The idea for a gallery space came about when Rakeb Sile, a London-based art collector and businesswoman, grew increasingly frustrated with the lack of Ethiopian representation. In 2013, her ambition led her to Los Angeles, where Haileleul, a veteran collector and exhibitor, was living. Haileleul had run a series of pop-ups and a small gallery, with a focus on Ethiopian contemporary and modern art. A trip home would be the source of his inspiration. After 18 years away, he found a very different country to the one he left: almost three decades under rigid communist rule and horrific famine had left Ethiopia shattered, so discovering a thriving art scene was a surprise to Haileleul.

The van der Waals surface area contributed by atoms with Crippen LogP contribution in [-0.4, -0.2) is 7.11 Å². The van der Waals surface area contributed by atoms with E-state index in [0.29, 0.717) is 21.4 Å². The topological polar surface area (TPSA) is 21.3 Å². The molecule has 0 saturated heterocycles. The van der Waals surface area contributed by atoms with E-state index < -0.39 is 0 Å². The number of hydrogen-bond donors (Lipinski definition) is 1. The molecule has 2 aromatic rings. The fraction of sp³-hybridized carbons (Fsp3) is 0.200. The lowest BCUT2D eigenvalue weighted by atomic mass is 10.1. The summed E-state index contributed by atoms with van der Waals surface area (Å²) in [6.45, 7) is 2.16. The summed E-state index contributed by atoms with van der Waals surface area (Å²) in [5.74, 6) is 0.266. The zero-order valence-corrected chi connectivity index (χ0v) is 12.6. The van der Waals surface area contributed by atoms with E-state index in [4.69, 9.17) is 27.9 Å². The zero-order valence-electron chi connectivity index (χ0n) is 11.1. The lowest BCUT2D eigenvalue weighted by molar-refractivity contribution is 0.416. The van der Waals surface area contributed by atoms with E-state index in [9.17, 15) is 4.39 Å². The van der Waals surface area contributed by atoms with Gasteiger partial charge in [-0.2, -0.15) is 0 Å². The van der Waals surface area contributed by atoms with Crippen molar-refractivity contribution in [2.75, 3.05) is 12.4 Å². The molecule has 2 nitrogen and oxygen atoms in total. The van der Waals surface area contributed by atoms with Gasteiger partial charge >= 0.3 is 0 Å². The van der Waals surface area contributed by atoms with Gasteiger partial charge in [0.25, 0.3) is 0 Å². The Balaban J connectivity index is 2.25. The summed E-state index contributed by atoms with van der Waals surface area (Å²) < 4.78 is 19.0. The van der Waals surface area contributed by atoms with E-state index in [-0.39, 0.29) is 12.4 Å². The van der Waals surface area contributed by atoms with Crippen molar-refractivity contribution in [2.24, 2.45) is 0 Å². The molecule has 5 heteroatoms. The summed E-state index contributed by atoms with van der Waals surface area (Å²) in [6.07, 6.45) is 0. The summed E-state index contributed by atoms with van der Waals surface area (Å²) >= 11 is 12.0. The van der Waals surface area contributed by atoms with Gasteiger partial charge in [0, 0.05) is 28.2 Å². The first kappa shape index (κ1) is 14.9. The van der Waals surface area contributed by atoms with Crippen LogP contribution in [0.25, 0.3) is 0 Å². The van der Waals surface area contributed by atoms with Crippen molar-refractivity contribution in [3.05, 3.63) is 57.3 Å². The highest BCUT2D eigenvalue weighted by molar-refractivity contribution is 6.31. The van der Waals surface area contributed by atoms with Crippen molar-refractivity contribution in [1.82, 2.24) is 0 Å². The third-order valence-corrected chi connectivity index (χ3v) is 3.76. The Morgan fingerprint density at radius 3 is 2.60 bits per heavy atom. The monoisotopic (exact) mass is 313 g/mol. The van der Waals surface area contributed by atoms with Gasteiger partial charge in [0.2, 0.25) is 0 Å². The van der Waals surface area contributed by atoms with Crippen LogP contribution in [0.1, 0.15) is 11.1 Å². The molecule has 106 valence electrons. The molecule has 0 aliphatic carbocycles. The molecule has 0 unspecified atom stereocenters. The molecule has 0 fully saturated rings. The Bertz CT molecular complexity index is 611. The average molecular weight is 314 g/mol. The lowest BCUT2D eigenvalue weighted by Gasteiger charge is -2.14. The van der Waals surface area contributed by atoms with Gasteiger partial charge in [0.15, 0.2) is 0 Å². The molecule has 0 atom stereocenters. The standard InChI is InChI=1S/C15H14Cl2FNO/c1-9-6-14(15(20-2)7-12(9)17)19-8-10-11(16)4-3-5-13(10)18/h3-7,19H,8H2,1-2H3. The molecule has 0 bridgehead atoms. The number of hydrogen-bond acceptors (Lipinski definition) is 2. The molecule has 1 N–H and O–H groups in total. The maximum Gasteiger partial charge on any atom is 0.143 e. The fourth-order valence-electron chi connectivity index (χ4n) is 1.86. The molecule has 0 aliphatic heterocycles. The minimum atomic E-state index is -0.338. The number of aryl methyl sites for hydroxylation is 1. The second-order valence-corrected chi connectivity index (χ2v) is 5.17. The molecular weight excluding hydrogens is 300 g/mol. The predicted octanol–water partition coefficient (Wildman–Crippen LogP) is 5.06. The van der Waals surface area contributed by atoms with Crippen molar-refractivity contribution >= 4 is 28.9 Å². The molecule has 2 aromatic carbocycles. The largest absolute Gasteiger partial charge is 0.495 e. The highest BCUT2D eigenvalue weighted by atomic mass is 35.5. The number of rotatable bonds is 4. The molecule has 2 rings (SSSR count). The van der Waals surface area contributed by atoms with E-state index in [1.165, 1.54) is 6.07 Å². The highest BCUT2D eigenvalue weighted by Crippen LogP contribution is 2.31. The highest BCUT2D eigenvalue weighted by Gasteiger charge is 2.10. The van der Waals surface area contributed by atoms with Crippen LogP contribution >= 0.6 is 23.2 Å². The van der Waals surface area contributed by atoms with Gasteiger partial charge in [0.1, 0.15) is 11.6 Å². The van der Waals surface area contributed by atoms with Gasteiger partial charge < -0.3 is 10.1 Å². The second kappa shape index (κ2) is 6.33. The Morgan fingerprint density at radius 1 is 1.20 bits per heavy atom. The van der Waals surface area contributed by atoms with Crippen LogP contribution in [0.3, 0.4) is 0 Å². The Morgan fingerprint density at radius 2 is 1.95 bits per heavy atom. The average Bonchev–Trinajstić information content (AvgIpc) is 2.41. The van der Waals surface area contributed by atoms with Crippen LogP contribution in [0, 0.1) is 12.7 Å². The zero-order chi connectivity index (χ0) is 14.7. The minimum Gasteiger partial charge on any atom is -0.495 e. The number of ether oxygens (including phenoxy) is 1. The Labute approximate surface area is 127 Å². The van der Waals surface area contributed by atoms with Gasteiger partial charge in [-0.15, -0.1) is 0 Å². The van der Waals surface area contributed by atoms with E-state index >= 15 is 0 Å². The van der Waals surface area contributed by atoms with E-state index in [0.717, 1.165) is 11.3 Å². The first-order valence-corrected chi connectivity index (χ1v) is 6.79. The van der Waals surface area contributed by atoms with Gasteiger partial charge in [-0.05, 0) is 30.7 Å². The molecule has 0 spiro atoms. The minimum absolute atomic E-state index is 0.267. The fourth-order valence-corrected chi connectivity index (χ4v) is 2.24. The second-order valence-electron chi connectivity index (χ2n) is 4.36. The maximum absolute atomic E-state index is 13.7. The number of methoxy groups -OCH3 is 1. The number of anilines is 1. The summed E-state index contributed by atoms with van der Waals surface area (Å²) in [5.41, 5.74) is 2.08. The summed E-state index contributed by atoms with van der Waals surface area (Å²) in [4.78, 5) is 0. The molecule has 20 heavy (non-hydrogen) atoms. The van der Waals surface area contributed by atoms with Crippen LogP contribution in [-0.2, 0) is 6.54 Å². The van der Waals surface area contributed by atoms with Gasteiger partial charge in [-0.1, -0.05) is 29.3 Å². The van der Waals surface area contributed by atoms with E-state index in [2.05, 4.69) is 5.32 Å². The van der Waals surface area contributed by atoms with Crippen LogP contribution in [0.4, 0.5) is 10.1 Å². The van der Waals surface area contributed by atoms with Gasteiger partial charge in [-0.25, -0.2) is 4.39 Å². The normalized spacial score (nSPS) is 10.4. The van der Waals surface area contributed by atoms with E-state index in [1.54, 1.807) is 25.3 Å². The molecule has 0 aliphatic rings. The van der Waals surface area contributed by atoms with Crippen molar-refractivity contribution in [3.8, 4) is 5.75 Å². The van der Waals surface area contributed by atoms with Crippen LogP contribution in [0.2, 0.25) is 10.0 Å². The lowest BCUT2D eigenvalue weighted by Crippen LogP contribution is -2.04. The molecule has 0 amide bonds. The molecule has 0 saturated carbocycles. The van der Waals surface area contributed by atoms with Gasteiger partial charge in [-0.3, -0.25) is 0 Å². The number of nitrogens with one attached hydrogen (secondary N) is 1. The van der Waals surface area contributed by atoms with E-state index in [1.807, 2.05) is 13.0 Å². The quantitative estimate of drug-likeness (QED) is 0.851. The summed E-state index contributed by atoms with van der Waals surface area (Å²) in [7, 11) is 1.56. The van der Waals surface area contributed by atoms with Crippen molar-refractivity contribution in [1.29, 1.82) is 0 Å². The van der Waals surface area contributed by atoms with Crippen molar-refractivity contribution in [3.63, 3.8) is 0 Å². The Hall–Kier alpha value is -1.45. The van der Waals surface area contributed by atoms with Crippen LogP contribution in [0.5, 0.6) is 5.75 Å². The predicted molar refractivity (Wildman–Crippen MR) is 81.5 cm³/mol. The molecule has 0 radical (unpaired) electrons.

With his connections in Africa and abroad, Haileleul was the obvious man to help. The pair had some initial success with a temporary gallery space in London, but soon agreed that if they were going to represent Ethiopian art, they’d need a space in East Africa.
“I spent most of 2014 trying to see if it was even possible. To see what it would take to open a gallery, not just a space here in Addis, but an international gallery that could link up with people outside of Ethiopia,” Haileleul says.
In 2016, a permanent gallery opened its doors, supported by a temporary space in London shortly after.